Linderman WEB HEAD

Linderman

Diane M. Linderman

P.E., ENV SP, M.ASCE, managing director, VHB, Richmond, VA

“I couldn’t come up with one! We all face challenges in our careers – females and males. It is how we meet those challenges that defines our success. When I started my career almost 40 years ago, it was a very male-dominated profession. I never let that influence me. I was confident as I sat in the room. Were there times when I felt left out or not included in the ‘good old boy’ network? Sure, I did. But I didn’t let that define me or stop me from being a part of the solution. What is important is to earn the respect of your peers and those in decision-making positions.”

Luman

Luman

Rebecca Luman

P.E., M.ASCE, Healthy Tweaks LLC, Houston

“The single biggest challenge as a woman in the profession is maintaining the balance between retaining a full-time position as an engineer and advancing my career, and being a nurturing mother/wife, ensuring my family is not neglected.

“I would love to see ASCE collect and understand statistics behind how many women stay in civil engineering and for how long after graduation and/or starting a family. Using this information, we could develop a network of engineering/consulting firms that mentor women, helping them realize their potential as they transition through the various phases of life, encouraging more women to stay in the profession.”

Nelson

Nelson

Denise Nelson

P.E., ENV SP, M.ASCE, environmental engineer, The Berkley Group, Richmond, VA

“The family/work balance is an ongoing challenge. While men face this, too, there are substantial differences. Most obviously, being pregnant on a job that may require field work or any task requiring personal protective equipment can be risky, at worst, or tiring, at best. There are still the common misperceptions that women taking maternity leave are a burden to the company or project and that women won’t return to their careers when maternity leave ends.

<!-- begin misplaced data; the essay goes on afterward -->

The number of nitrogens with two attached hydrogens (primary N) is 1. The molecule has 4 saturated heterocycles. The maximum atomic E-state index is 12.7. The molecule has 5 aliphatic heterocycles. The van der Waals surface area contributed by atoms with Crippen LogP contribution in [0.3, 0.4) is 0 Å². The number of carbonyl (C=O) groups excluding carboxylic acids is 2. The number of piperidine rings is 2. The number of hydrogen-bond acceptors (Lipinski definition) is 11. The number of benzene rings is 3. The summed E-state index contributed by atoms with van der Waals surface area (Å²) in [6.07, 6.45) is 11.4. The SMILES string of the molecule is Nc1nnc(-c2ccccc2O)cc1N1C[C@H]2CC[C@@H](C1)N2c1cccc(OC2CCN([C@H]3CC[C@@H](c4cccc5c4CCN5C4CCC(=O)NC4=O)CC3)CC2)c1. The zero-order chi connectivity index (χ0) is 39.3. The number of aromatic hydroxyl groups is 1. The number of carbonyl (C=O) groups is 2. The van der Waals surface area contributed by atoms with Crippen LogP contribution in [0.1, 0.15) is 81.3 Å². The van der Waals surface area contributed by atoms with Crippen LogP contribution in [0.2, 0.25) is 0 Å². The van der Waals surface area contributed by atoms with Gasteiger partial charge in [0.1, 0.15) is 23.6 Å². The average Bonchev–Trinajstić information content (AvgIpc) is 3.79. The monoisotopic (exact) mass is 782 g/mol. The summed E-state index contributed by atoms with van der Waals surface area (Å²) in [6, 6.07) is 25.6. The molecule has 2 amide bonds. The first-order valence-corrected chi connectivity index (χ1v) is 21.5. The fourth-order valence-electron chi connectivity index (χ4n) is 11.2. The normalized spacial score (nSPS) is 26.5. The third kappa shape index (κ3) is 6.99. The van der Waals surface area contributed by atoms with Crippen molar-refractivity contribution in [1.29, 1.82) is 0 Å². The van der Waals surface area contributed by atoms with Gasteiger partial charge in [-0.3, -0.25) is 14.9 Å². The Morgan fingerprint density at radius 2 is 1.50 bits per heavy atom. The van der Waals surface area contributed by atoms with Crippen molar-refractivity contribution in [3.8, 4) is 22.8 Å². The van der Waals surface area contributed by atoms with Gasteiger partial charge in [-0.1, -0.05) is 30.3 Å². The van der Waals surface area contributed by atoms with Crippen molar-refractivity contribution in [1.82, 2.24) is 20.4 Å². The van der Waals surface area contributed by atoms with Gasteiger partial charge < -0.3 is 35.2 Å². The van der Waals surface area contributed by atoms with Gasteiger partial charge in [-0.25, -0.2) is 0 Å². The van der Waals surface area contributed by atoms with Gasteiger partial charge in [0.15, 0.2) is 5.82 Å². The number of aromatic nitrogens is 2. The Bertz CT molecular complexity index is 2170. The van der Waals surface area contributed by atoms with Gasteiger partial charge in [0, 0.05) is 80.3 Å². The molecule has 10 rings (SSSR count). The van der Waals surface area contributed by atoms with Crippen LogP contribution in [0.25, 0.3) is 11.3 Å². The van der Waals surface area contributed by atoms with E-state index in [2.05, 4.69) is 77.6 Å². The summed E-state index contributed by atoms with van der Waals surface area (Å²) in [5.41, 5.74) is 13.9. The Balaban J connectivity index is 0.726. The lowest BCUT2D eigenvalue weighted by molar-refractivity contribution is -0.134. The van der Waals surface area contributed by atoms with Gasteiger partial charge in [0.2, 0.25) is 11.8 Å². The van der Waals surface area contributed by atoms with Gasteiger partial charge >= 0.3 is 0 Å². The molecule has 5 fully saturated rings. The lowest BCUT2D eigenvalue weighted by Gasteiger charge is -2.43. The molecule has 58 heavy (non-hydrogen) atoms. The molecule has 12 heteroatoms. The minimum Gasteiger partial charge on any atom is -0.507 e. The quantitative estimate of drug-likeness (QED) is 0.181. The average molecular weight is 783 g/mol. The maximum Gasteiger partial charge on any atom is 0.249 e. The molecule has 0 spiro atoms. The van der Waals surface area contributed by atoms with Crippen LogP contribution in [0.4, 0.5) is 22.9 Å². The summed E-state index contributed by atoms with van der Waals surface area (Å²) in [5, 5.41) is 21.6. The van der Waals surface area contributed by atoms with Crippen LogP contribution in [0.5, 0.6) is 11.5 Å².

“I would love to see more supportive work environments for professionals with children. I’ve found that having children has helped me learn to be more flexible, improvisational, and creative in working with people and solving problems. It’s also kept me grounded – the decisions we make in civil engineering today are to serve future generations.”

Ziegler

Ziegler

Jennifer Sloan Ziegler

Ph.D., P.E., M.ASCE, project engineer, Waggoner Engineering, Jackson, MS

“Work-life balance. I feel, justified or not, as if I have to put in more hours, be more active in professional extracurriculars, and have more certifications and licenses than my male colleagues in order to be taken seriously and/or presented with the same opportunities. It is frustrating, but my husband and I make it work. It is, however, one of the main reasons I have not had children yet – I cannot quite figure out how to add children to my already busy schedule without dropping something else.”